Report on Montagu Island (United Kingdom) — September 2006
Bulletin of the Global Volcanism Network, vol. 31, no. 9 (September 2006)
Managing Editor: Richard Wunderman.
Montagu Island (United Kingdom) Five years of nearly persistent eruptive activity
Please cite this report as:
Global Volcanism Program, 2006. Report on Montagu Island (United Kingdom) (Wunderman, R., ed.). Bulletin of the Global Volcanism Network, 31:9. Smithsonian Institution. https://doi.org/10.5479/si.GVP.BGVN200609-390081.
58.445°S, 26.374°W; summit elev. 1370 m
All times are local (unless otherwise noted)
Matthew Patrick reported that the month of October represents the 5-year anniversary of the start of the still-ongoing eruption at Mount Belinda on Montagu Island. The first satellite thermal alert for the volcano occurred on 20 October 2001, and was the first definitive record of historical volcanic activity on the island (BGVN 28:02) (Patrick and others, 2005). The MODVOLC monitoring system uses MODIS (Moderate Resolution Imaging Spectroradiometer) satellite data processed at the University of Hawai'i-Manoa. Current MODVOLC results, shown in figure 16A, indicate more-or-less persistent activity throughout the 5-year period, with radiant heat flux apparently peaking in late 2005 and early 2006.
Landsat and ASTER (Advanced Spaceborne Thermal Emission and Reflection Radiometer) imagery has shown that the eruption consisted of central vent activity producing lava flows. Small-scale explosive activity has also commonly blanketed the E side of the island. Three effusive events have been observed in ASTER/Landsat imagery, with the most recent (September-October 2005) producing a lava flow that traveled 3.5 km and reached the sea to build a 500-m-wide delta of lava (BGVN 30:09 and 30:11).
Figure 16B shows relative location (distance from the vent) comparing Mount Belinda's vent with the locations of MODVOLC alert pixels. This plot clearly shows longer flows during the September 2005 effusive event. Following this period, there were several other long-distance events. It is unclear if these reflect additional effusive events.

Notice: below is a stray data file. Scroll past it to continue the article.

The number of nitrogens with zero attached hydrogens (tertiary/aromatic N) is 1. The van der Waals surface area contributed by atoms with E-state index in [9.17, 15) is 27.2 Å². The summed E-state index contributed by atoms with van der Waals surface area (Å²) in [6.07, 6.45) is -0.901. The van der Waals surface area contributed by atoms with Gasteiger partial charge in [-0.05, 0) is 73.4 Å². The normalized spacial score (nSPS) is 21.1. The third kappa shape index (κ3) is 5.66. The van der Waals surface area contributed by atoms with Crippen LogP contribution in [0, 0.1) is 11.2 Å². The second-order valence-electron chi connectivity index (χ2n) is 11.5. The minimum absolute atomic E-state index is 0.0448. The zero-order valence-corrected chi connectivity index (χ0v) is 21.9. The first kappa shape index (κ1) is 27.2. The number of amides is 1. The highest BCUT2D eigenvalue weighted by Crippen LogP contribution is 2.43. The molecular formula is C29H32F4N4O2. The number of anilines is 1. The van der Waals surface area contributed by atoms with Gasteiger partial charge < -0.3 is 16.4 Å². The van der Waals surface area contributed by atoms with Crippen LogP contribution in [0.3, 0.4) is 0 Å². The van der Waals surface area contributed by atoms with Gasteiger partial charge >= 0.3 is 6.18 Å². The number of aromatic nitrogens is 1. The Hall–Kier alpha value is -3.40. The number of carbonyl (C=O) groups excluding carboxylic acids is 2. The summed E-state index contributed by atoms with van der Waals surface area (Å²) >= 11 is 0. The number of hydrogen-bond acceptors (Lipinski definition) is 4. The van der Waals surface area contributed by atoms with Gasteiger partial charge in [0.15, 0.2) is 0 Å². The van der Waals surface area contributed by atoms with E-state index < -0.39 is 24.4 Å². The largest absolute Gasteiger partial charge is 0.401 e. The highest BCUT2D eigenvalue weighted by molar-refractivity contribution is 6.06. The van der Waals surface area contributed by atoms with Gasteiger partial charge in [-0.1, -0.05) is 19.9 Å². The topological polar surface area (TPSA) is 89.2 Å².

In addition, the first two effusive events observed in the ASTER/Landsat images do not appear on the MODVOLC plot (figure 16B), due either to cloud cover or their short flow lengths. Since the beginning of 2006, no cloud-free ASTER images have been available.
Geographic terminology. The nomenclature of volcanic features on Montagu Island, particularly in regard to Mount Belinda, has been quite variable. Although the name Montagu has been applied to the major volcanic edifice forming the island (LeMasurier and Thomson, 1990), the name Mount Belinda has been variously applied to the entire volcano, the currently active young cone on the northern side of the island, the 6-km-wide summit caldera, and a peak on the southern caldera rim that is the island's high point. In consultation with John Smellie of the British Antarctic Survey, we have used Montagu to refer to the volcano forming the island and Mount Belinda for the currently active cone.
References. LeMasurier, W.E., and Thomson, J.W. (eds.), 1990, Volcanoes of the Antarctic Plate and Southern Oceans: Washington, D C: American Geophysical Union, 487 p.
Patrick, M.R., Smellie, J.L., Harris, A.J.L., Wright, R., Dean, K., Izbekov, P., Garbeil, H., and Pilger, E., 2005, First recorded eruption of Mount Belinda volcano (Montagu Island), South Sandwich Islands, Bulletin of Volcanology, v. 67, no. 5, p. 415-422.
Geologic Background. The largest of the South Sandwich Islands, Montagu consists of a massive shield volcano cut by a 6-km-wide ice-filled summit caldera. The summit of the 10 x 12 km wide island rises about 3000 m from the sea floor between Bristol and Saunders Islands. Around 90% of the island is ice-covered; glaciers extending to the sea typically form vertical ice cliffs. The name Mount Belinda has been applied both to the high point at the southern end of the summit caldera and to the young central cone. Mount Oceanite, an isolated 900-m-high peak with a 270-m-wide summit crater, lies at the SE tip of the island and was the source of lava flows exposed at Mathias Point and Allen Point. There was no record of Holocene or historical eruptive activity until MODIS satellite data, beginning in late 2001, revealed thermal anomalies consistent with lava lake activity that has been persistent since then. Apparent plumes and single anomalous pixels were observed intermittently on AVHRR images during the period March 1995 to February 1998, possibly indicating earlier unconfirmed and more sporadic volcanic activity.
Information Contacts: Matthew Patrick, Dept. of Geological and Mining Engineering and Sciences, Michigan Technological University, 1400 Townsend Drive, Houghton, MI 49931, USA; HIGP MODIS Thermal Alert System, Hawai'i Institute of Geophysics and Planetology (HIGP), University of Hawaii at Manoa, 168 East-West Road, Post 602, Honolulu, HI 96822, USA (URL: http://modis.higp.hawaii.edu/); John Smellie, British Antarctic Survey, Natural Environment Research Council, High Cross, Madingly Road, Cambridge CB3 0ET, United Kingdom (URL: https://www.bas.ac.uk/).